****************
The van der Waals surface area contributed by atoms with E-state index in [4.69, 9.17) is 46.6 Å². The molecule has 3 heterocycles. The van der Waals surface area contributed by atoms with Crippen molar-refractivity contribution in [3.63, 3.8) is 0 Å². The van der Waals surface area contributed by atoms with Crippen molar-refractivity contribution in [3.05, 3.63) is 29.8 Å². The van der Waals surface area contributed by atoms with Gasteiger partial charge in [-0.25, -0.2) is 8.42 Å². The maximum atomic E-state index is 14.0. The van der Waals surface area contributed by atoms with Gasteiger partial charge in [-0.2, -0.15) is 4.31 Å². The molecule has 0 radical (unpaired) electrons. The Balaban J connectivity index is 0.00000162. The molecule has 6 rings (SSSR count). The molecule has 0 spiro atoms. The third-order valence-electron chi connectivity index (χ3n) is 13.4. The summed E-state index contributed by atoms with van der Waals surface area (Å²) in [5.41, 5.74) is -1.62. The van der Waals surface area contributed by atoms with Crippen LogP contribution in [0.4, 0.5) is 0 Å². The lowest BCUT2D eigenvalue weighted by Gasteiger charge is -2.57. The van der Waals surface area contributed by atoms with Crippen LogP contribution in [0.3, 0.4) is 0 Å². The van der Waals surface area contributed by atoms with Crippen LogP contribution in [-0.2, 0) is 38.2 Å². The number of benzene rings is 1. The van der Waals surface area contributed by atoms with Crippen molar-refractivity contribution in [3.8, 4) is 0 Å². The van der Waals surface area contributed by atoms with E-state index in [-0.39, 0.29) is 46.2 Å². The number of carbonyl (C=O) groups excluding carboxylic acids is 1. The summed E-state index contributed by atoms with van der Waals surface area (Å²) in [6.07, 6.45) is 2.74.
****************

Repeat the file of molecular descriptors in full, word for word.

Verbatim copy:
The van der Waals surface area contributed by atoms with E-state index in [4.69, 9.17) is 46.6 Å². The molecule has 3 heterocycles. The van der Waals surface area contributed by atoms with Crippen molar-refractivity contribution in [3.63, 3.8) is 0 Å². The van der Waals surface area contributed by atoms with Crippen molar-refractivity contribution in [3.05, 3.63) is 29.8 Å². The van der Waals surface area contributed by atoms with Gasteiger partial charge in [-0.25, -0.2) is 8.42 Å². The maximum atomic E-state index is 14.0. The van der Waals surface area contributed by atoms with Gasteiger partial charge in [-0.2, -0.15) is 4.31 Å². The molecule has 0 radical (unpaired) electrons. The Balaban J connectivity index is 0.00000162. The molecule has 6 rings (SSSR count). The molecule has 0 spiro atoms. The third-order valence-electron chi connectivity index (χ3n) is 13.4. The summed E-state index contributed by atoms with van der Waals surface area (Å²) in [5.41, 5.74) is -1.62. The van der Waals surface area contributed by atoms with Crippen LogP contribution in [0.4, 0.5) is 0 Å². The lowest BCUT2D eigenvalue weighted by Gasteiger charge is -2.57. The van der Waals surface area contributed by atoms with Crippen LogP contribution in [0.3, 0.4) is 0 Å². The van der Waals surface area contributed by atoms with Crippen LogP contribution in [-0.2, 0) is 38.2 Å². The number of benzene rings is 1. The van der Waals surface area contributed by atoms with Crippen molar-refractivity contribution in [3.8, 4) is 0 Å². The van der Waals surface area contributed by atoms with E-state index in [-0.39, 0.29) is 46.2 Å². The number of carbonyl (C=O) groups excluding carboxylic acids is 1. The summed E-state index contributed by atoms with van der Waals surface area (Å²) in [6.07, 6.45) is 2.74.